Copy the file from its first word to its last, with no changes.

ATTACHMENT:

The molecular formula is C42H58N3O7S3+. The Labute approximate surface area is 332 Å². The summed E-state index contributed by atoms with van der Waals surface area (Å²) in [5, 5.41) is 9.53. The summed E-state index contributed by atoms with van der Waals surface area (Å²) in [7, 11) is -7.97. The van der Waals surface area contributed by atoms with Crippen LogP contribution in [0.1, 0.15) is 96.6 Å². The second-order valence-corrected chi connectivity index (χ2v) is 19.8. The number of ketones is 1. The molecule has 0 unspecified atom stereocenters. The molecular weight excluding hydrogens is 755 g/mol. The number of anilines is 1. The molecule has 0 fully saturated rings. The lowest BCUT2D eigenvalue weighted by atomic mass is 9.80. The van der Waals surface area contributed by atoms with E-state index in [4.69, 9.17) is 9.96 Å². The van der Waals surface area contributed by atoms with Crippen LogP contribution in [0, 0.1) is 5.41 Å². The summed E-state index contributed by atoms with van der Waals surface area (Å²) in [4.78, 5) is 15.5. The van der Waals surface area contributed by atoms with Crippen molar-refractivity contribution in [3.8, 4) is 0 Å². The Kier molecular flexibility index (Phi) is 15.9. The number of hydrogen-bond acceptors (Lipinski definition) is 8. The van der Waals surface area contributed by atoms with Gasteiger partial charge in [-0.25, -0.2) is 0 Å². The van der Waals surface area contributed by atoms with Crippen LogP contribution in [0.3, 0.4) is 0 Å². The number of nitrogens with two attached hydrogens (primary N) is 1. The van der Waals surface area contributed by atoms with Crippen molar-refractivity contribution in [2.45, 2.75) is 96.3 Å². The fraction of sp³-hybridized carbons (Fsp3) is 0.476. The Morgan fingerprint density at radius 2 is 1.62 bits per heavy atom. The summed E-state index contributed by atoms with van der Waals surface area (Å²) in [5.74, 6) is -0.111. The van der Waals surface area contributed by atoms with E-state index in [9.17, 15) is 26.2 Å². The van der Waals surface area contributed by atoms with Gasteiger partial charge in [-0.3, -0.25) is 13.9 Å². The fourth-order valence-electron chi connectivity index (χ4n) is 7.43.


The molecular formula is C42H58N3O7S3+. The Labute approximate surface area is 332 Å². The summed E-state index contributed by atoms with van der Waals surface area (Å²) in [5, 5.41) is 9.53. The summed E-state index contributed by atoms with van der Waals surface area (Å²) in [7, 11) is -7.97. The van der Waals surface area contributed by atoms with Crippen LogP contribution in [0.1, 0.15) is 96.6 Å². The second-order valence-corrected chi connectivity index (χ2v) is 19.8. The number of ketones is 1. The molecule has 0 unspecified atom stereocenters. The molecular weight excluding hydrogens is 755 g/mol. The number of anilines is 1. The molecule has 0 fully saturated rings. The lowest BCUT2D eigenvalue weighted by atomic mass is 9.80. The van der Waals surface area contributed by atoms with E-state index in [4.69, 9.17) is 9.96 Å². The van der Waals surface area contributed by atoms with Crippen LogP contribution in [0, 0.1) is 5.41 Å². The summed E-state index contributed by atoms with van der Waals surface area (Å²) in [4.78, 5) is 15.5. The van der Waals surface area contributed by atoms with Crippen molar-refractivity contribution in [3.8, 4) is 0 Å². The Kier molecular flexibility index (Phi) is 15.9. The number of hydrogen-bond acceptors (Lipinski definition) is 8. The van der Waals surface area contributed by atoms with Gasteiger partial charge in [-0.25, -0.2) is 0 Å². The van der Waals surface area contributed by atoms with Crippen LogP contribution in [0.3, 0.4) is 0 Å². The number of nitrogens with two attached hydrogens (primary N) is 1. The van der Waals surface area contributed by atoms with Crippen molar-refractivity contribution in [2.45, 2.75) is 96.3 Å². The fraction of sp³-hybridized carbons (Fsp3) is 0.476. The Morgan fingerprint density at radius 2 is 1.62 bits per heavy atom. The summed E-state index contributed by atoms with van der Waals surface area (Å²) in [5.74, 6) is -0.111. The van der Waals surface area contributed by atoms with E-state index in [9.17, 15) is 26.2 Å². The van der Waals surface area contributed by atoms with Gasteiger partial charge in [-0.3, -0.25) is 13.9 Å². The fourth-order valence-electron chi connectivity index (χ4n) is 7.43.